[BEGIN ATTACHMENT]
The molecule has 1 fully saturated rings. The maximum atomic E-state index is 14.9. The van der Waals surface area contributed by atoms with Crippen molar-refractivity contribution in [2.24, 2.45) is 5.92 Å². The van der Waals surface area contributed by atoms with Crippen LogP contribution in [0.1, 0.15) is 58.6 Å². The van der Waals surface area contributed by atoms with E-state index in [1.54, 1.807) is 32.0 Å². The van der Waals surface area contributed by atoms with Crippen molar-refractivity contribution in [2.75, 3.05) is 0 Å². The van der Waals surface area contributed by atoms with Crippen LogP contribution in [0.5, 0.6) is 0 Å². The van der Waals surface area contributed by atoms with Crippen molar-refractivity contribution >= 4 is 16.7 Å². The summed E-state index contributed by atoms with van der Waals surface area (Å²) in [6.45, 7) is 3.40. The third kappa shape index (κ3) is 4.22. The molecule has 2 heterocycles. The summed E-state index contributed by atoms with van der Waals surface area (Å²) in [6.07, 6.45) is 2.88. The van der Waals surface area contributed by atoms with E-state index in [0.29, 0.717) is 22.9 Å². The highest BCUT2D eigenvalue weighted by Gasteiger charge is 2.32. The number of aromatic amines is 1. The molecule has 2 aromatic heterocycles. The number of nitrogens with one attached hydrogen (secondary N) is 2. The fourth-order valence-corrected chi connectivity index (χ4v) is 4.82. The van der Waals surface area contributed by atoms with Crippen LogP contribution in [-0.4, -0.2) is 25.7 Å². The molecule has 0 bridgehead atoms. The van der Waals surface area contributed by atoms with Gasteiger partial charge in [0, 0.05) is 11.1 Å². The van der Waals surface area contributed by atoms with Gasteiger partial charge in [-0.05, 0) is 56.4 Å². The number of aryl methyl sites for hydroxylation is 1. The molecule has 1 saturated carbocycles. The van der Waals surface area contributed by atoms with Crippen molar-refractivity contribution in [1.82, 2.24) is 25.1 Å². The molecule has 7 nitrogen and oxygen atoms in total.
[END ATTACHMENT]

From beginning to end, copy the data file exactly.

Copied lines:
The molecule has 1 fully saturated rings. The maximum atomic E-state index is 14.9. The van der Waals surface area contributed by atoms with Crippen molar-refractivity contribution in [2.24, 2.45) is 5.92 Å². The van der Waals surface area contributed by atoms with Crippen LogP contribution in [0.1, 0.15) is 58.6 Å². The van der Waals surface area contributed by atoms with E-state index in [1.54, 1.807) is 32.0 Å². The van der Waals surface area contributed by atoms with Crippen molar-refractivity contribution in [2.75, 3.05) is 0 Å². The van der Waals surface area contributed by atoms with Crippen LogP contribution in [0.5, 0.6) is 0 Å². The van der Waals surface area contributed by atoms with Crippen molar-refractivity contribution >= 4 is 16.7 Å². The summed E-state index contributed by atoms with van der Waals surface area (Å²) in [6.45, 7) is 3.40. The third kappa shape index (κ3) is 4.22. The molecule has 2 heterocycles. The summed E-state index contributed by atoms with van der Waals surface area (Å²) in [6.07, 6.45) is 2.88. The van der Waals surface area contributed by atoms with E-state index in [0.29, 0.717) is 22.9 Å². The highest BCUT2D eigenvalue weighted by Gasteiger charge is 2.32. The number of aromatic amines is 1. The molecule has 2 aromatic heterocycles. The number of nitrogens with one attached hydrogen (secondary N) is 2. The fourth-order valence-corrected chi connectivity index (χ4v) is 4.82. The van der Waals surface area contributed by atoms with Crippen LogP contribution in [-0.4, -0.2) is 25.7 Å². The molecule has 0 bridgehead atoms. The van der Waals surface area contributed by atoms with Gasteiger partial charge in [0, 0.05) is 11.1 Å². The van der Waals surface area contributed by atoms with Gasteiger partial charge in [-0.05, 0) is 56.4 Å². The number of aryl methyl sites for hydroxylation is 1. The molecule has 1 saturated carbocycles. The van der Waals surface area contributed by atoms with Crippen molar-refractivity contribution in [1.82, 2.24) is 25.1 Å². The molecule has 7 nitrogen and oxygen atoms in total.